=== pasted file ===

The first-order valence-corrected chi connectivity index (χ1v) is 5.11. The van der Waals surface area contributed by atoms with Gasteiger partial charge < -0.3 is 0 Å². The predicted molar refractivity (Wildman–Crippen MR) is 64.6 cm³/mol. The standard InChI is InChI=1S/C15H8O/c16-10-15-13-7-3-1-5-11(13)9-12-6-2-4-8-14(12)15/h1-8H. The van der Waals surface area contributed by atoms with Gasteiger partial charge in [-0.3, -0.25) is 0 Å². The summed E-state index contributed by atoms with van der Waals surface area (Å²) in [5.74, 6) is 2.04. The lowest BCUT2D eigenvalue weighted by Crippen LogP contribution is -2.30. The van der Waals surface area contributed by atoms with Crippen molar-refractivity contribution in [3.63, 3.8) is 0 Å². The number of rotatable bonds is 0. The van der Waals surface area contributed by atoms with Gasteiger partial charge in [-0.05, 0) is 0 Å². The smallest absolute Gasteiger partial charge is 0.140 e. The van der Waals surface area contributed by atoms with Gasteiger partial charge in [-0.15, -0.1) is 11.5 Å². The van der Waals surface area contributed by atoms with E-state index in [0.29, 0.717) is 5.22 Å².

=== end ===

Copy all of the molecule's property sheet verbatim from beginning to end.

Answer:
The first-order valence-corrected chi connectivity index (χ1v) is 5.11. The van der Waals surface area contributed by atoms with Gasteiger partial charge < -0.3 is 0 Å². The predicted molar refractivity (Wildman–Crippen MR) is 64.6 cm³/mol. The standard InChI is InChI=1S/C15H8O/c16-10-15-13-7-3-1-5-11(13)9-12-6-2-4-8-14(12)15/h1-8H. The van der Waals surface area contributed by atoms with Gasteiger partial charge in [-0.3, -0.25) is 0 Å². The summed E-state index contributed by atoms with van der Waals surface area (Å²) in [5.74, 6) is 2.04. The lowest BCUT2D eigenvalue weighted by Crippen LogP contribution is -2.30. The van der Waals surface area contributed by atoms with Crippen molar-refractivity contribution in [3.63, 3.8) is 0 Å². The number of rotatable bonds is 0. The van der Waals surface area contributed by atoms with Gasteiger partial charge in [-0.05, 0) is 0 Å². The smallest absolute Gasteiger partial charge is 0.140 e. The van der Waals surface area contributed by atoms with Gasteiger partial charge in [-0.15, -0.1) is 11.5 Å². The van der Waals surface area contributed by atoms with E-state index in [0.29, 0.717) is 5.22 Å².